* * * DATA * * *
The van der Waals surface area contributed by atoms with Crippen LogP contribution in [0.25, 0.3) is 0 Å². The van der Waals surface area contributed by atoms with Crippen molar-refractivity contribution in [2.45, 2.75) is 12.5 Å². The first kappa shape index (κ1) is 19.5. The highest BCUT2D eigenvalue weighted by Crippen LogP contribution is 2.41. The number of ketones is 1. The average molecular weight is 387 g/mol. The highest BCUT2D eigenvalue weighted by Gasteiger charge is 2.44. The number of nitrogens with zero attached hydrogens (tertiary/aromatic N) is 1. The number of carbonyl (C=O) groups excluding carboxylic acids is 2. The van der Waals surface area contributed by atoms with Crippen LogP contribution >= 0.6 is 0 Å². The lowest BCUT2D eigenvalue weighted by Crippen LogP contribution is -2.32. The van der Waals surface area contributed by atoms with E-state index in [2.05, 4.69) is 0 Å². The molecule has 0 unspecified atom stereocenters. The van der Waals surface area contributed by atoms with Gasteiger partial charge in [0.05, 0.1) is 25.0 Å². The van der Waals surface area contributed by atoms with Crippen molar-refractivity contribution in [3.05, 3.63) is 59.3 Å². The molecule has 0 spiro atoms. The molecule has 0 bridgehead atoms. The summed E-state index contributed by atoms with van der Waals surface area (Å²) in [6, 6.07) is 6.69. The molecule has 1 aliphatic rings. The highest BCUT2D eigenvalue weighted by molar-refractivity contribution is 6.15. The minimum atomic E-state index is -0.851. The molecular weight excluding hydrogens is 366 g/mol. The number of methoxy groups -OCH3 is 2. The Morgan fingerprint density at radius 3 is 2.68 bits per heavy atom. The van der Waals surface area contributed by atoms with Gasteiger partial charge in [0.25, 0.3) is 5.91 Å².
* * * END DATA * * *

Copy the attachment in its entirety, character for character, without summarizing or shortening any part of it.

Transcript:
The van der Waals surface area contributed by atoms with Crippen LogP contribution in [0.25, 0.3) is 0 Å². The van der Waals surface area contributed by atoms with Crippen molar-refractivity contribution in [2.45, 2.75) is 12.5 Å². The first kappa shape index (κ1) is 19.5. The highest BCUT2D eigenvalue weighted by Crippen LogP contribution is 2.41. The number of ketones is 1. The average molecular weight is 387 g/mol. The highest BCUT2D eigenvalue weighted by Gasteiger charge is 2.44. The number of nitrogens with zero attached hydrogens (tertiary/aromatic N) is 1. The number of carbonyl (C=O) groups excluding carboxylic acids is 2. The van der Waals surface area contributed by atoms with Crippen LogP contribution >= 0.6 is 0 Å². The lowest BCUT2D eigenvalue weighted by Crippen LogP contribution is -2.32. The van der Waals surface area contributed by atoms with E-state index in [2.05, 4.69) is 0 Å². The molecule has 0 unspecified atom stereocenters. The van der Waals surface area contributed by atoms with Gasteiger partial charge in [0.05, 0.1) is 25.0 Å². The van der Waals surface area contributed by atoms with Crippen molar-refractivity contribution in [3.05, 3.63) is 59.3 Å². The molecule has 0 spiro atoms. The molecule has 0 bridgehead atoms. The summed E-state index contributed by atoms with van der Waals surface area (Å²) in [6, 6.07) is 6.69. The molecule has 1 aliphatic rings. The highest BCUT2D eigenvalue weighted by molar-refractivity contribution is 6.15. The minimum atomic E-state index is -0.851. The molecular weight excluding hydrogens is 366 g/mol. The number of methoxy groups -OCH3 is 2. The Morgan fingerprint density at radius 3 is 2.68 bits per heavy atom. The van der Waals surface area contributed by atoms with Gasteiger partial charge in [0.25, 0.3) is 5.91 Å².